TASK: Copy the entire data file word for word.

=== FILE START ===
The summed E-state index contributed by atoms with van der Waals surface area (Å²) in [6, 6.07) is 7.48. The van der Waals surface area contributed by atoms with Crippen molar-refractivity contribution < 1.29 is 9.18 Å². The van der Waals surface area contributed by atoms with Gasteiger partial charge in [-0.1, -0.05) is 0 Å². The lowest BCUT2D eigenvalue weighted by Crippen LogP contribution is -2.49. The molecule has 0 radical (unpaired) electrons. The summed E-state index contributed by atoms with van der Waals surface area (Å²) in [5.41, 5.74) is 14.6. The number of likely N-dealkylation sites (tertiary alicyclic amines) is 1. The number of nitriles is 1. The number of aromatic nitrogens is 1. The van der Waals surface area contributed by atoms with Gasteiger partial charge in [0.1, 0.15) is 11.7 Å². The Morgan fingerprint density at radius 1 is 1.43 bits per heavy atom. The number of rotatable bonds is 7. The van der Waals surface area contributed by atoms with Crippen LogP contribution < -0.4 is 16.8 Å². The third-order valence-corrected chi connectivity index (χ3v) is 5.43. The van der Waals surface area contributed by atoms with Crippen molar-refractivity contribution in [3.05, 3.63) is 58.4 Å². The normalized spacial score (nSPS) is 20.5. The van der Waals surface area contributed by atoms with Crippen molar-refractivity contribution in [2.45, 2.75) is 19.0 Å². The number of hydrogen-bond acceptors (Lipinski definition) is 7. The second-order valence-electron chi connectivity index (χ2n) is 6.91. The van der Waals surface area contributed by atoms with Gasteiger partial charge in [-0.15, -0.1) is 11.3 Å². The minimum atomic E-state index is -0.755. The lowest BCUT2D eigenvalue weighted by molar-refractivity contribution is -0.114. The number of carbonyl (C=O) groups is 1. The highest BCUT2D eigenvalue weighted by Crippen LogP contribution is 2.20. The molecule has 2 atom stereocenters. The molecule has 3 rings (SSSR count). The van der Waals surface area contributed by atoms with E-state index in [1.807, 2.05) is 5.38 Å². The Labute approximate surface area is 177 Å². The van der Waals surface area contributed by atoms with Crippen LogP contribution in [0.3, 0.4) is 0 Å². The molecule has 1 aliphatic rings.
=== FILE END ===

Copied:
The summed E-state index contributed by atoms with van der Waals surface area (Å²) in [6, 6.07) is 7.48. The van der Waals surface area contributed by atoms with Crippen molar-refractivity contribution < 1.29 is 9.18 Å². The van der Waals surface area contributed by atoms with Gasteiger partial charge in [-0.1, -0.05) is 0 Å². The lowest BCUT2D eigenvalue weighted by Crippen LogP contribution is -2.49. The molecule has 0 radical (unpaired) electrons. The summed E-state index contributed by atoms with van der Waals surface area (Å²) in [5.41, 5.74) is 14.6. The number of likely N-dealkylation sites (tertiary alicyclic amines) is 1. The number of nitriles is 1. The number of aromatic nitrogens is 1. The van der Waals surface area contributed by atoms with Gasteiger partial charge in [0.1, 0.15) is 11.7 Å². The Morgan fingerprint density at radius 1 is 1.43 bits per heavy atom. The number of rotatable bonds is 7. The van der Waals surface area contributed by atoms with Crippen LogP contribution < -0.4 is 16.8 Å². The third-order valence-corrected chi connectivity index (χ3v) is 5.43. The van der Waals surface area contributed by atoms with Crippen molar-refractivity contribution in [3.05, 3.63) is 58.4 Å². The normalized spacial score (nSPS) is 20.5. The van der Waals surface area contributed by atoms with Crippen molar-refractivity contribution in [2.45, 2.75) is 19.0 Å². The number of hydrogen-bond acceptors (Lipinski definition) is 7. The second-order valence-electron chi connectivity index (χ2n) is 6.91. The van der Waals surface area contributed by atoms with Gasteiger partial charge in [-0.15, -0.1) is 11.3 Å². The minimum atomic E-state index is -0.755. The lowest BCUT2D eigenvalue weighted by molar-refractivity contribution is -0.114. The number of carbonyl (C=O) groups is 1. The highest BCUT2D eigenvalue weighted by Crippen LogP contribution is 2.20. The molecule has 2 atom stereocenters. The molecule has 3 rings (SSSR count). The van der Waals surface area contributed by atoms with E-state index in [1.807, 2.05) is 5.38 Å². The Labute approximate surface area is 177 Å². The van der Waals surface area contributed by atoms with Crippen LogP contribution in [0.3, 0.4) is 0 Å². The molecule has 1 aliphatic rings.